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Managing Water Demand: Price vs. Non-Price Conservation Programs

While the Commonwealth is blessed with an abundance of lakes, rivers, streams, and wetlands such as bogs and marshes, our residents use enough water to strain the water supply just about every summer.  The United States Geological Survey reports that Massachusetts’ rainfall and groundwater levels are average this year.  Still, communities across eastern Massachusetts, in particular along the 495 growth corridor, are adopting a range of policies to manage water demand and promote conservation.  Oddly, they often ignore the most cost-effective policy tool for achieving conservation: water pricing.

Last week Pioneer released a report by Professor Sheila Olmstead of Yale University and Professor Robert Stavins of Harvard University that sites fifty years of studies demonstrating that water demand is responsive to price changes.  In fact, the studies show that residents respond to price increases for water just as much as they do to price increases for electricity and gasoline.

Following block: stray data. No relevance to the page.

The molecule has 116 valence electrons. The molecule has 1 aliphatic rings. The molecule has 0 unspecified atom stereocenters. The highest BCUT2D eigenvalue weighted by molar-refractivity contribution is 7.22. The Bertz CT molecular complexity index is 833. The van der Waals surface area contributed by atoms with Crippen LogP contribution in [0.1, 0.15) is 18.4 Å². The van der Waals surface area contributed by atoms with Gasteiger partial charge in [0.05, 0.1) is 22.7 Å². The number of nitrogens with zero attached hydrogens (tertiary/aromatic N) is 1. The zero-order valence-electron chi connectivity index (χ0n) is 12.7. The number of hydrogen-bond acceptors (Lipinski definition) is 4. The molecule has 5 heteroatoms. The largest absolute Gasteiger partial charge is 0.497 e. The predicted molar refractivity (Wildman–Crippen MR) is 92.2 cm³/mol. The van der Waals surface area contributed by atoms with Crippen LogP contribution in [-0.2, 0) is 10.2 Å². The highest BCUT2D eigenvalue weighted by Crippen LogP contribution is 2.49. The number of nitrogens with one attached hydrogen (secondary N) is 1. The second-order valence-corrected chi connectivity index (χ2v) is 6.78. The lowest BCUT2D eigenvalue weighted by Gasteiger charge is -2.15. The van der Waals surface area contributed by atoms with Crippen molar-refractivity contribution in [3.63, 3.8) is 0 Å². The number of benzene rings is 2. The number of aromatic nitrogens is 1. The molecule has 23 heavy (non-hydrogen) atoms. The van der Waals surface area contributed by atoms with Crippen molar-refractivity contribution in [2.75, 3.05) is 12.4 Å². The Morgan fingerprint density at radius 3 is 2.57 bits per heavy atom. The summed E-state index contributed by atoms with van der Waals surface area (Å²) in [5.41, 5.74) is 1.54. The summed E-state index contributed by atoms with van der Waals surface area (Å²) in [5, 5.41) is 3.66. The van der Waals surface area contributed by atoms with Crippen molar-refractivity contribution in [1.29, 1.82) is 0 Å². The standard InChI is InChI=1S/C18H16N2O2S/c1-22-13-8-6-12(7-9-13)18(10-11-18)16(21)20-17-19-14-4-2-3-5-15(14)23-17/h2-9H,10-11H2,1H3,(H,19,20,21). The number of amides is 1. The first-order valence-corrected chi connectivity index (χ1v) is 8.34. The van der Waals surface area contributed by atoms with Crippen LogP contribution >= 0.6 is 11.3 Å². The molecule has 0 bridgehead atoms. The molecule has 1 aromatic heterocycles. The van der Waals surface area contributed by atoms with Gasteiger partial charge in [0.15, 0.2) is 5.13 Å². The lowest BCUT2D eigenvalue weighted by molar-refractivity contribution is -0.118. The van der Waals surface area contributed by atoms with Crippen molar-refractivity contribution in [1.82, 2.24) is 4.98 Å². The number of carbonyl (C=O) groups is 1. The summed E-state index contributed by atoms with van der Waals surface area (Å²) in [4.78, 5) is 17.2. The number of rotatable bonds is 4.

Where water savings have been estimated from non-price approaches, they are usually smaller than expected. Customers may take longer showers with low-flow showerheads, flush twice with low-flow toilets, and water lawns longer under day-of-the-week restrictions.

Utilities implementing price increases to reduce demand will increase total revenues.  On the other hand, regulatory approaches most often increase utilities’ costs (due to implementation, monitoring, and enforcement of the programs) while decreasing total revenues, as water use is reduced. Given that water treatment plants built in the 1970s are coming to the end of their useful life, the question of how we pay for the next generation of treatment plants is not trivial.

Pioneer will be making presentations on the findings at venues across the state.  If you are interested in more information, contact Amy Dain, Project Manager, at 617-467-4452.